There are some standard types of mortar joint design that you’ll commonly see and after reading this post you can look around your neighborhood and see if you can identify the different types of mortar joints you see. The differences are subtle, but distinct.
- Concave – A half round joint that comes almost flush to the face of the masonry at it’s fullest point
- Vee – Just like it’s spelled the mortar is tooled to a point leaving a sideways V shape
- Flush – The mortar struck flush with the outer surface of the masonry unit
- Racked – The mortar is compacted or raked out of the joint leaving a square but recessed joint
- Extruded – The excess mortar is not scraped away and left to naturally squeeze out of the joint
- Weeping – Excess mortar is used to create an almost messy and extreme version of an extruded joint
- Struck – The mortar is struck flat but at an angle that reveals the bottom of the joint
- Weathered – Similar to a struck joint a weathered joint is struck flat at an angle that reveals the top of the joint
Of this design the only one that would be considered a tuckpointed design would be the beaded pattern.
What is Penciling?
Penciling is a purely decorative, painted surface treatment over a mortar joint, often in a contrasting color. This is different from tuckpointing because it does not include building up the mortar joint with additional lime mortar, but rather coloring in a portion of the joint usually with dry pigments.
The process of penciling can often be called “lining out” because it essentially looks like adding thin white or red lines to the center of the mortar joint in order to create more contrast or structure to the wall assembly.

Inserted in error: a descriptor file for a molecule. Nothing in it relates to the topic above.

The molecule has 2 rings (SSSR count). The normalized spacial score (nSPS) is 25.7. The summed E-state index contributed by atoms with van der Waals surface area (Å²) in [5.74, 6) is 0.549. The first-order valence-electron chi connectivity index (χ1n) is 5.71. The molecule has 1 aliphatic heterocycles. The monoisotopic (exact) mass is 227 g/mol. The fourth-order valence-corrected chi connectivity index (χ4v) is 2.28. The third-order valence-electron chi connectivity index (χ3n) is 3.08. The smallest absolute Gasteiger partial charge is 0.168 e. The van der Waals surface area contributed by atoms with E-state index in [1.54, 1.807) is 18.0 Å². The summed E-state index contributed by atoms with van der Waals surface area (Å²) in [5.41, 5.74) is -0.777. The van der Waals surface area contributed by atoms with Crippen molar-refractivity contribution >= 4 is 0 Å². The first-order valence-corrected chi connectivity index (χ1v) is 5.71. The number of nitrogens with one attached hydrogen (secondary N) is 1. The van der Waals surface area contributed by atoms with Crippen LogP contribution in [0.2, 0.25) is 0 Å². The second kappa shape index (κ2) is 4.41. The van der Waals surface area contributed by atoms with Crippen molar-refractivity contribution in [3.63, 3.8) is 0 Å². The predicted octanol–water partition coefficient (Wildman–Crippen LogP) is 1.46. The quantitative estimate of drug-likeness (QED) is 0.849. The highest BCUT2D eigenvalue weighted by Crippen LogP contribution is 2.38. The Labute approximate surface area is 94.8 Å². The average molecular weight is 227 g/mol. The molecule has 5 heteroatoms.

How much does tuckpointing cost? That is a tough questions because a lot of the cost depends on the condition of the existing masonry and mortar, the ease of access to the area to be tuckpointed (ie. 1-story building vs 4-story building), and any number of other factors.
According to HomeAdvisor tuckpointing costs around “$5 to $25 per square foot, depending on location and accessibility. Repointing costs slightly less at $3 to $15 per square foot.”
The major driver of the cost of tuckpointing is labor which accounts for 80% or more of the total cost. If you live in an area where labor rates are higher you’ll pay more. If you live in an lower costs area rates may be lower but you may have trouble finding skilled tradesmen to complete the work.
For work higher up than 8 feet the work can begin costing significantly more. You need to account for the cost of scaffolding rental including delivery, setup, and breakdown fees. These costs can raise the price of work by 20-30%.
Then consider higher or hard to reach work that may be difficult or dangerous to do like tuckpointing chimneys. Chimney tuckpointing costs can add a premium of 50% to the base cost.
The last element to consider regarding the cost of tuckpointing is the complexity of the joint you need to match or plan to add. Is it tinted? Is the design complex? Bricks provide a fairly straightforward joint pattern to tuckpoint but fieldstone is a completely random pattern that takes extra time and skill to create.
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I love old houses, working with my hands, and teaching others the excitment of doing it yourself! Everything is teachable if you only give it the chance.